The Cuban Missile Crisis
Summary Record of the 38th Meeting of the Executive Committee of the National Security Council


Washington, January 25, 1963, 4 p.m.

Prior to the arrival of the President, Secretary Rusk asked Ambassador Thompson to explain why he did not agree with the others on the Cuban paper under consideration.(1) Ambassador Thompson said the paper was aimed at Cuba and does not take into account some of our worldwide objectives. He thought we should act toward Cuba in such a way as not to provoke a reaction from the USSR, particularly during the current period when we are seeking to negotiate a nuclear test ban treaty and when we do not yet know what will flow from the split between the Chinese Communists and the USSR. In addition, he said there still existed a possibility of a split between Castro and the Russians. He urged that we do nothing overtly which appeared to the Russians to be contrary to what we had agreed to do during the Cuba negotiations. The proposed shipping orders, he said, would cause the Russians more concern than any of the proposed courses of action listed in the paper. He feared that if we implemented the proposed shipping orders, we might delay the withdrawal of Soviet troops still in Cuba. He acknowledged that domestically the policy he was suggesting would be difficult but suggested that key Congressmen be told exactly what the situation is.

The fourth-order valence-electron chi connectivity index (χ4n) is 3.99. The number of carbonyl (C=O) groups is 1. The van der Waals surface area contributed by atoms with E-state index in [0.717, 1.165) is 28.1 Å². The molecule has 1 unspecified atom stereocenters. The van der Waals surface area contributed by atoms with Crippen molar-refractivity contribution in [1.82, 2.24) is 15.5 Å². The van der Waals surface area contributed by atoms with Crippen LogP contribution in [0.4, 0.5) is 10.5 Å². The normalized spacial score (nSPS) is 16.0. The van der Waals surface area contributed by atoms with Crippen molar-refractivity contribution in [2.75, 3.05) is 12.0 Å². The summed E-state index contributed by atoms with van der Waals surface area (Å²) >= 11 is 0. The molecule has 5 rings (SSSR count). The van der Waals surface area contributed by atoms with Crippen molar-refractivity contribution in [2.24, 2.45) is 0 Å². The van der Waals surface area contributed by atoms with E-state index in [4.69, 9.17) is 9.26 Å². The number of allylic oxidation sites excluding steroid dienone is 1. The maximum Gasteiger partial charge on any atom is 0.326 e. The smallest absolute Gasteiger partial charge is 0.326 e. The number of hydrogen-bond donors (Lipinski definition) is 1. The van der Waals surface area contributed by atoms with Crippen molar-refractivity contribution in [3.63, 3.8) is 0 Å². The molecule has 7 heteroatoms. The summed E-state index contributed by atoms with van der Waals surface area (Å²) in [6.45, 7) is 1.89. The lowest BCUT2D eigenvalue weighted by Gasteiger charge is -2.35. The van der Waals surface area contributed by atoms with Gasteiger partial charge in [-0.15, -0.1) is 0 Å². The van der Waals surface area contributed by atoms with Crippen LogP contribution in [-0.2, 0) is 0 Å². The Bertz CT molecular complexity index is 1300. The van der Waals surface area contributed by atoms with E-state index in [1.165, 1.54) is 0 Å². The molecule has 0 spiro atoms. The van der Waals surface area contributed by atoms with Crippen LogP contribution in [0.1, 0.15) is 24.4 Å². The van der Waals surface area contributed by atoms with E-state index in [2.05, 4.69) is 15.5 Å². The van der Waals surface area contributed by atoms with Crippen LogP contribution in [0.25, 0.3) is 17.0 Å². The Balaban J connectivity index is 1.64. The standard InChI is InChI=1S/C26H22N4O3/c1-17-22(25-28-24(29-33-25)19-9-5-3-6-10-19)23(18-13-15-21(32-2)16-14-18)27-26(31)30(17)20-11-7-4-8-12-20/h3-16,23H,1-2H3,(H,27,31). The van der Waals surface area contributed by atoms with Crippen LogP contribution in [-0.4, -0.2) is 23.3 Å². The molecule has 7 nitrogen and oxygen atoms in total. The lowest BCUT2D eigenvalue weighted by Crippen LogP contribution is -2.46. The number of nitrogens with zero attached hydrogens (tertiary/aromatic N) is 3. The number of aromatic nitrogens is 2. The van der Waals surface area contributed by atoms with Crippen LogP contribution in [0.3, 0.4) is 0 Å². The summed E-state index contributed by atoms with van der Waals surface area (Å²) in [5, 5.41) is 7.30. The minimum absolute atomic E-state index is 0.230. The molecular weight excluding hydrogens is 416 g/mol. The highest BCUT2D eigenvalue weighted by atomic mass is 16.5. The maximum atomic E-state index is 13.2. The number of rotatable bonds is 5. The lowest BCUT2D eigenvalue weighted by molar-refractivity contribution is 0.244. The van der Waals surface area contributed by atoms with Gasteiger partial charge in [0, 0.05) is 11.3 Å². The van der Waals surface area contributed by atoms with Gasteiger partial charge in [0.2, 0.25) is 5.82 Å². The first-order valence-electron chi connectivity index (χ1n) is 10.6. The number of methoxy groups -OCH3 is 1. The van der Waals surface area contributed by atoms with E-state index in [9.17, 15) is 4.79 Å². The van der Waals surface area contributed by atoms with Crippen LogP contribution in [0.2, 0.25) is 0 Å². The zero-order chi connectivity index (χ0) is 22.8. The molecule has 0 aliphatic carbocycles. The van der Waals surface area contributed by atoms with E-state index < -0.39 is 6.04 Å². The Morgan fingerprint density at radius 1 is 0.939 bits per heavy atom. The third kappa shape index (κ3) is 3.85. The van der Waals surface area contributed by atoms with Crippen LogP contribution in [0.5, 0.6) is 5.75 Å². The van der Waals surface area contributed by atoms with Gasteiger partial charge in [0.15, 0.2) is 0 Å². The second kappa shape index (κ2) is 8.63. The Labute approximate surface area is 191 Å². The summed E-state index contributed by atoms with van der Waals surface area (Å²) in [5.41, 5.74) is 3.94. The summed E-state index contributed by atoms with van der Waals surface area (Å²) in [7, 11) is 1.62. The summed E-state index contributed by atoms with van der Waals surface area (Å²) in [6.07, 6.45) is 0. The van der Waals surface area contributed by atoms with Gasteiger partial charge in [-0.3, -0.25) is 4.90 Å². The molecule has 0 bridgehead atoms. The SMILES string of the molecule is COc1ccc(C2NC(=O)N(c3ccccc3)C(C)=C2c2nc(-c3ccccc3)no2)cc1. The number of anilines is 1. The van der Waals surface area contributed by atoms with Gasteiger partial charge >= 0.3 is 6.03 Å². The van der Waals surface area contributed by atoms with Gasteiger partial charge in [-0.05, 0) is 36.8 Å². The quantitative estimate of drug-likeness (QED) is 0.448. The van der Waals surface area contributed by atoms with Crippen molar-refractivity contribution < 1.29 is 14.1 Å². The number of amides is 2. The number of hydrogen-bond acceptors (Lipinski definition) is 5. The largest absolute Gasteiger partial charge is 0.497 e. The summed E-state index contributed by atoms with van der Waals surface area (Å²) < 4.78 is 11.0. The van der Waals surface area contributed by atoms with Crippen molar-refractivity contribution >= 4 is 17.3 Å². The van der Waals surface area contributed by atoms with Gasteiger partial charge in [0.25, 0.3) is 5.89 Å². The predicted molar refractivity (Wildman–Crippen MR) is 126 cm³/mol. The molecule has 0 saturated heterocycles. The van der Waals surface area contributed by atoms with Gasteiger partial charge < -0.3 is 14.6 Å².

Director McCone doubted that the Soviets would remove their troops from Cuba and downgraded preliminary evidence, cited by Ambassador Thompson, which would indicate that the Russians might be planning to withdraw highly classified equipment from Cuba.

Ambassador Thompson acknowledged that the Cuban paper placed domestic considerations in opposition to foreign policy considerations and a policy aimed at Cuba against a policy toward the USSR.